Following the announcement of AMD's Radeon RX 6000 series GPUs earlier today, Microsoft has gone into a little more detail on what the Xbox Series X will be capable of thanks to AMD's graphics cards. The Xbox Series X and Xbox Series S all use AMD Zen 2 and RDNA 2 hardware under the hood, and these new graphics cards all use the RDNA 2 architecture as well.
Today, Microsoft said that the Xbox Series X / S is the "first next-generation consoles with complete hardware support for all of the RDNA 2 AMD capabilities seen today." These capabilities include DirectX Raytracing, which Microsoft claims will be included in the Watch Dogs: Legion releases. By now, gamers are likely to have a strong understanding of what Raytracing is doing since it can provide a play with realistic lighting, allowing more realistic shadows and reflections in the game.
Microsoft claims that Mesh Shaders "can manipulate geometry in real-time to provide a high degree of fidelity and versatility that developers have never had before." Simultaneously, another feature called Sampler Feedback can save a lot of energy, enabling games to load only the portions of textures needed for a scene. As Microsoft states, this offers "an efficient 2.5x memory and a bandwidth multiplier beyond raw hardware capabilities."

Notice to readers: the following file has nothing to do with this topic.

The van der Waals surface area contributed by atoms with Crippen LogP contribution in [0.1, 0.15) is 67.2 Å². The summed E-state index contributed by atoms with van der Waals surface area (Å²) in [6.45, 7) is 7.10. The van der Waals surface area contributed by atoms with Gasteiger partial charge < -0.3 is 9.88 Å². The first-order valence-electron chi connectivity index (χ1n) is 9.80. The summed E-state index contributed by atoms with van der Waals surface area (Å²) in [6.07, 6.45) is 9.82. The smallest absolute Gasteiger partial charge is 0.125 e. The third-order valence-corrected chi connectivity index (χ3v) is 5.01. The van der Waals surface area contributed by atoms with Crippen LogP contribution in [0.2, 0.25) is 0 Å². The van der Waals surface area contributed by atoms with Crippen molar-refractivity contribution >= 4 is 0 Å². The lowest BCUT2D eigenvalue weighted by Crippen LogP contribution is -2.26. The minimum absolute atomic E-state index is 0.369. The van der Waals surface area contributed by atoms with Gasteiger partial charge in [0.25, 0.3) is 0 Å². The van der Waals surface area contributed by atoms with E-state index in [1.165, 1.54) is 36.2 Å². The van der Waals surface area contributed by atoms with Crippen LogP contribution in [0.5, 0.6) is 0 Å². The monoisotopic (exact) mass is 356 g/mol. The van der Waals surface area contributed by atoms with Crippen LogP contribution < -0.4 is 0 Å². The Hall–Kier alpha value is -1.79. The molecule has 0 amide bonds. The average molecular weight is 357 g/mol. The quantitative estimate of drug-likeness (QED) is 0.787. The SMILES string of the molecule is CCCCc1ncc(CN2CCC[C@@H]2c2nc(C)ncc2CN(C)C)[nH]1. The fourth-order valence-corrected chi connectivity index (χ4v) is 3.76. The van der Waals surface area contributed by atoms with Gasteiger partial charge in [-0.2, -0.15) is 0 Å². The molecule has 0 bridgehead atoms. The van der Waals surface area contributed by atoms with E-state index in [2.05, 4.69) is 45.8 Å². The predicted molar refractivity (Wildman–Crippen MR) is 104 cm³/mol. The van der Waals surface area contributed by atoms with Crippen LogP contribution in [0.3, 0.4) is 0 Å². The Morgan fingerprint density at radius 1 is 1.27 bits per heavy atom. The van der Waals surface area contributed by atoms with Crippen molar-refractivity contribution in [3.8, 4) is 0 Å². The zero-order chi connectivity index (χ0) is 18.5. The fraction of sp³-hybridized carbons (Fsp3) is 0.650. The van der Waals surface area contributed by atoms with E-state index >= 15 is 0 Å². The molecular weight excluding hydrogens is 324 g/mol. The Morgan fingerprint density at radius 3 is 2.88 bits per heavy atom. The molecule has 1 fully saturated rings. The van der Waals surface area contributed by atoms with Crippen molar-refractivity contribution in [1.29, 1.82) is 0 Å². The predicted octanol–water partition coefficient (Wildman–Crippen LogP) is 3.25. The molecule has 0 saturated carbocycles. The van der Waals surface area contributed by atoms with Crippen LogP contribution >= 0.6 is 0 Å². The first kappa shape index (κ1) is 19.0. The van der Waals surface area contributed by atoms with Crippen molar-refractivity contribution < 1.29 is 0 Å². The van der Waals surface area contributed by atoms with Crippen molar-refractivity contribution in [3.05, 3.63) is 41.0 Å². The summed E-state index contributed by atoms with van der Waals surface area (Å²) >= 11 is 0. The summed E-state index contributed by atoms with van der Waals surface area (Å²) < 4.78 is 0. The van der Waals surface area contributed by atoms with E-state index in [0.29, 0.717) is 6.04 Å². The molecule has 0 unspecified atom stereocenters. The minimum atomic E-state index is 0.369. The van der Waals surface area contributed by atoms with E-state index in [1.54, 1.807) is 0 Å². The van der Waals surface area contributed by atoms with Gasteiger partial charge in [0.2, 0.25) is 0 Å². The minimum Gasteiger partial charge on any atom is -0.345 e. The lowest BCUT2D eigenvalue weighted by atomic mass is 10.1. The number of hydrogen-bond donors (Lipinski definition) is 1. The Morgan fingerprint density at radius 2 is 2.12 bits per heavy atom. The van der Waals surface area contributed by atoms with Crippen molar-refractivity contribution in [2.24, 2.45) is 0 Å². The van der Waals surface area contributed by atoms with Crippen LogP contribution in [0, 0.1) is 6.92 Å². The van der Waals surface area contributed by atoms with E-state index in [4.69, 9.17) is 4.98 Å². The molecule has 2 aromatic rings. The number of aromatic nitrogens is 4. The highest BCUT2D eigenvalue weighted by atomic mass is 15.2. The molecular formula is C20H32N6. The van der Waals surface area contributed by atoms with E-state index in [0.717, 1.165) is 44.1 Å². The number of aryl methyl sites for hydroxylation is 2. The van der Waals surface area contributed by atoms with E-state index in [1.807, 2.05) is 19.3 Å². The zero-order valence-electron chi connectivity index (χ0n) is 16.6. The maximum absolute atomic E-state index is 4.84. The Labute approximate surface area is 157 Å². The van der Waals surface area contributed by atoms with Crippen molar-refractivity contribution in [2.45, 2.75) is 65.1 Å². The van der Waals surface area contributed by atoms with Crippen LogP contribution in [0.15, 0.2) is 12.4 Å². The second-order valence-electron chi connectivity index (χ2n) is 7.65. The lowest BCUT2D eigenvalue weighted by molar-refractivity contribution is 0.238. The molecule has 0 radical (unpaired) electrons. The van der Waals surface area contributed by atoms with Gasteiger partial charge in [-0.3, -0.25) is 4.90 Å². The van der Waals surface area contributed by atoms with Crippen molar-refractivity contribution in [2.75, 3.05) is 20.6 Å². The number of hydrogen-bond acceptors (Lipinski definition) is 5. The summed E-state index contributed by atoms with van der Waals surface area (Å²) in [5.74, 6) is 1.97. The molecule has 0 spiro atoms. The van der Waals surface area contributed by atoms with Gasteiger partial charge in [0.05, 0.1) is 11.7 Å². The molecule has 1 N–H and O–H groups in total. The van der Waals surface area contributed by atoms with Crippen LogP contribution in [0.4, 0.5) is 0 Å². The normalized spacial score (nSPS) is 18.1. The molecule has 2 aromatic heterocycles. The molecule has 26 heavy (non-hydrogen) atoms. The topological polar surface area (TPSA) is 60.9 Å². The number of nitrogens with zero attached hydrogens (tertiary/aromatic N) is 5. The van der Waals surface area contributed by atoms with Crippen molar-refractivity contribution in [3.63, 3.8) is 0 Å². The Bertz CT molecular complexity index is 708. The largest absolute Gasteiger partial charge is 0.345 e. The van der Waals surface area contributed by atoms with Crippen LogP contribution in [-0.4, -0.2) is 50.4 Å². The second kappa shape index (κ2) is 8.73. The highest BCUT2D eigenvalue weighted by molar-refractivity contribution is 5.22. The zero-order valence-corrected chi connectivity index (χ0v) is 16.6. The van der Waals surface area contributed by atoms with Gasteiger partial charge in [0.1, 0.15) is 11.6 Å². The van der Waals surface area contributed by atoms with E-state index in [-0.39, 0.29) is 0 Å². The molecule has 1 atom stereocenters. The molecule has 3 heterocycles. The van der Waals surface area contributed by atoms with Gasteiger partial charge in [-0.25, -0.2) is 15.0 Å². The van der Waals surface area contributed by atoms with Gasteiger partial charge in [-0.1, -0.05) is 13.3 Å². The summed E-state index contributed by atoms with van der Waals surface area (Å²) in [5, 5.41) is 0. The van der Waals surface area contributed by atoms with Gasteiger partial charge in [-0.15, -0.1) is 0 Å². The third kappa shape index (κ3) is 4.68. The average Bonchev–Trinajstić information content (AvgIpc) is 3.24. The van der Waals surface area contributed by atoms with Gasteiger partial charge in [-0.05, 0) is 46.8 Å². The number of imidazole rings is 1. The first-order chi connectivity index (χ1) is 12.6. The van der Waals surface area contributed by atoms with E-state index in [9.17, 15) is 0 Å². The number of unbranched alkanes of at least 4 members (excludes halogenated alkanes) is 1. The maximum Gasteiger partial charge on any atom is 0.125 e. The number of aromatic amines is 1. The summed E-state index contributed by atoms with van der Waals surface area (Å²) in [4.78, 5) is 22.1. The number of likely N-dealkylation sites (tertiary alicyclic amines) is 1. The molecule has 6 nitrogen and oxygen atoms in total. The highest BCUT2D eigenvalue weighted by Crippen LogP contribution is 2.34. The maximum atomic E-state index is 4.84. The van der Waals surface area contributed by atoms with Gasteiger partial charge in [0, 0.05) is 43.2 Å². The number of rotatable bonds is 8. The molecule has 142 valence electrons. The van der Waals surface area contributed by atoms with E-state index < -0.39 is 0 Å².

Finally, we're coming to Variable Rate Shading. We've heard about Variable Rate Shading related to both PC gaming and Xbox Series X in the past. Still, Microsoft describes it as a function that enables developers to concentrate their efforts on specific areas instead of applying them equally to all frame areas. This helps developers tap into an improvement in performance while not losing anything in image quality. It sounds like one-way developers would squeeze higher frame rates out of the previous generation of games running on new hardware.
So, with the RDNA 2-based GPU and the Zen 2-based CPU at its heart, it sounds like the Xbox Series X / S would be two legally capable consoles. Microsoft closes its blog post (https://news.xbox.com/en-us/2020/10/28/a-closer-look-at-how-xbox-series-xs-integrates-full-amd-rdna-2-architecture/) by saying that the forthcoming release of the Xbox Series X / S and AMD RX 6000 series GPUs should lead to a "common collection of next-generation resources and performance capabilities" developers will be able to tap across console and PC. Given the quality rift that can sometimes be between console and PC games, that sounds good.